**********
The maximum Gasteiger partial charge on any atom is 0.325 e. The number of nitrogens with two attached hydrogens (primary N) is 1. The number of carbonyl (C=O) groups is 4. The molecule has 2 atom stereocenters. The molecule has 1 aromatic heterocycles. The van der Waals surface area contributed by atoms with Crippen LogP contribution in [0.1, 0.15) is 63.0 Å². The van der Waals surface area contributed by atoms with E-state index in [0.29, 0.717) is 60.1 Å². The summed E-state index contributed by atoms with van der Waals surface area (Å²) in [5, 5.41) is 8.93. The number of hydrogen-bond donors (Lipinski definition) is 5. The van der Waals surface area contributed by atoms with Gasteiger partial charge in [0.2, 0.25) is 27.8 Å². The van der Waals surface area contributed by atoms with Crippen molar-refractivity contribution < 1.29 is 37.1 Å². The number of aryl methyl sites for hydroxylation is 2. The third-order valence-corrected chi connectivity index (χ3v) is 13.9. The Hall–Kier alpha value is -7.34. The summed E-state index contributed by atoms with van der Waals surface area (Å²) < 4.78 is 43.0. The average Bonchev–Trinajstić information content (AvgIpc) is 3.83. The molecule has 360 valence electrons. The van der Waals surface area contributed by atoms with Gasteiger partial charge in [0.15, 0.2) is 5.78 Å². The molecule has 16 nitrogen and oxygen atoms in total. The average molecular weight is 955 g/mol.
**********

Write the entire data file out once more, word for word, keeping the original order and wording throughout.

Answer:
The maximum Gasteiger partial charge on any atom is 0.325 e. The number of nitrogens with two attached hydrogens (primary N) is 1. The number of carbonyl (C=O) groups is 4. The molecule has 2 atom stereocenters. The molecule has 1 aromatic heterocycles. The van der Waals surface area contributed by atoms with Crippen LogP contribution in [0.1, 0.15) is 63.0 Å². The van der Waals surface area contributed by atoms with E-state index in [0.29, 0.717) is 60.1 Å². The summed E-state index contributed by atoms with van der Waals surface area (Å²) in [5, 5.41) is 8.93. The number of hydrogen-bond donors (Lipinski definition) is 5. The van der Waals surface area contributed by atoms with Gasteiger partial charge in [0.2, 0.25) is 27.8 Å². The van der Waals surface area contributed by atoms with Crippen molar-refractivity contribution < 1.29 is 37.1 Å². The number of aryl methyl sites for hydroxylation is 2. The third-order valence-corrected chi connectivity index (χ3v) is 13.9. The Hall–Kier alpha value is -7.34. The summed E-state index contributed by atoms with van der Waals surface area (Å²) < 4.78 is 43.0. The average Bonchev–Trinajstić information content (AvgIpc) is 3.83. The molecule has 360 valence electrons. The van der Waals surface area contributed by atoms with Gasteiger partial charge in [0.15, 0.2) is 5.78 Å². The molecule has 16 nitrogen and oxygen atoms in total. The average molecular weight is 955 g/mol.